Forging alliances

Arthur Slepian talks with the ‘Magazine’ about his organization, A Wider Bridge, and its efforts to connect North American LGBT individuals to their Israeli kin.

Arthur Slepian poses in front of the Knesset with other Wider Bridge participants. (photo credit: DOR SITHAKOL)
Arthur Slepian poses in front of the Knesset with other Wider Bridge participants.
(photo credit: DOR SITHAKOL)
When Vanity Fair splashed Caitlyn Jenner on its cover early this month, the Western world gasped in shock and surprisingly, for the most part, celebrated and embraced what it saw.
While former Olympic athlete Bruce Jenner’s story of transition indicates the shifting sands of tolerance for those who are lesbian, gay, bisexual and transgender (LGBT), one need not look across the ocean for progress in accepting this community – as here in Israel, we are already a step ahead of the game.
June’s Tel Aviv Pride Parade, whose theme was embracing its transgender members, shows that the Jewish state is on the forefront of embracing its LGBT culture.
The Magazine caught up with Arthur Slepian, founder and executive director of A Wider Bridge, a pro-Israel nonprofit that seeks to form alliances between LGBT persons in North America and Israel. He was here earlier this month for his organization’s first leadership summit, titled “Forty Years of Pride,” which coincided with the parade.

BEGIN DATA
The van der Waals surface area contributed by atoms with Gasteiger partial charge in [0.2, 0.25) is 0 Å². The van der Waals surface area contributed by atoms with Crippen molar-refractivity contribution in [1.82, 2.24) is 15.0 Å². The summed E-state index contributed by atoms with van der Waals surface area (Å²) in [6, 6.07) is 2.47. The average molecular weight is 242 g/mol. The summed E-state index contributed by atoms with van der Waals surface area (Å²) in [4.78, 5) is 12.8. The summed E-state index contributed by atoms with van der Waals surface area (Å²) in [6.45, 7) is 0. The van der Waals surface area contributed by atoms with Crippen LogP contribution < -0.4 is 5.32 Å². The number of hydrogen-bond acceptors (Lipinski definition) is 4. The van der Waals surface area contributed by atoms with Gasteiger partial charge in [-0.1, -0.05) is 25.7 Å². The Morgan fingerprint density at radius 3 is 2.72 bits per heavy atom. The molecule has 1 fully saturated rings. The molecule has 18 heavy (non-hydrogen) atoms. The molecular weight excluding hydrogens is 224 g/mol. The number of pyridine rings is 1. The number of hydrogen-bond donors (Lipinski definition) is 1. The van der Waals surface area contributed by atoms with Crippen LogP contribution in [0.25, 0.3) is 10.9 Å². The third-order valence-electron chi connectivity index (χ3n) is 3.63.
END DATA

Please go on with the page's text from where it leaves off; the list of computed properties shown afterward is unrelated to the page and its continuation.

Slepian founded his organization due to his observations of a major disconnect between his gay peers and how they viewed Israel.
“[There was a] sense of frustration I found in the LGBT and Jewish circles that I was part of, in which Israel had become something you either didn’t talk about at all or we argued about,” he explained. “It was just a political debate about how one felt about the occupation or settlements or a divided Jerusalem, and I wanted a deeper, human connection.”
He is quick to clarify that he does not consider the organization a Zionistic one. Despite its pro-Israel orientation, he felt that an apolitical organization, focused on the cultural value of Israel as separate from the conflict, was lacking.
“We’re not trying to be the LGBT version of AIPAC [the American Israel Public Affairs Committee] or JStreet,” he said. “I felt the need for a more moderate, more pro-Israel voice from the LGBT community, since I felt it wasn’t being represented…. There needed to be more people in the US who understood Israel and the amazing activists and artists who are doing great work here.”
When the Bar Noar shooting occurred in 2009, with two killed at the Tel Aviv gay youth center, Slepian felt a glimmer of sympathy from his peers, but thought such pro-Israel sentiment shouldn’t only arise when tragedy strikes.
That is because, in his view, there is much the US can learn from Israel and its treatment of its LGBT members.
For example, Israel has proven it can successfully integrate LGBT people into the army and provide a platform for a thriving and powerful religious voice, without diminishing the potency of its queer one.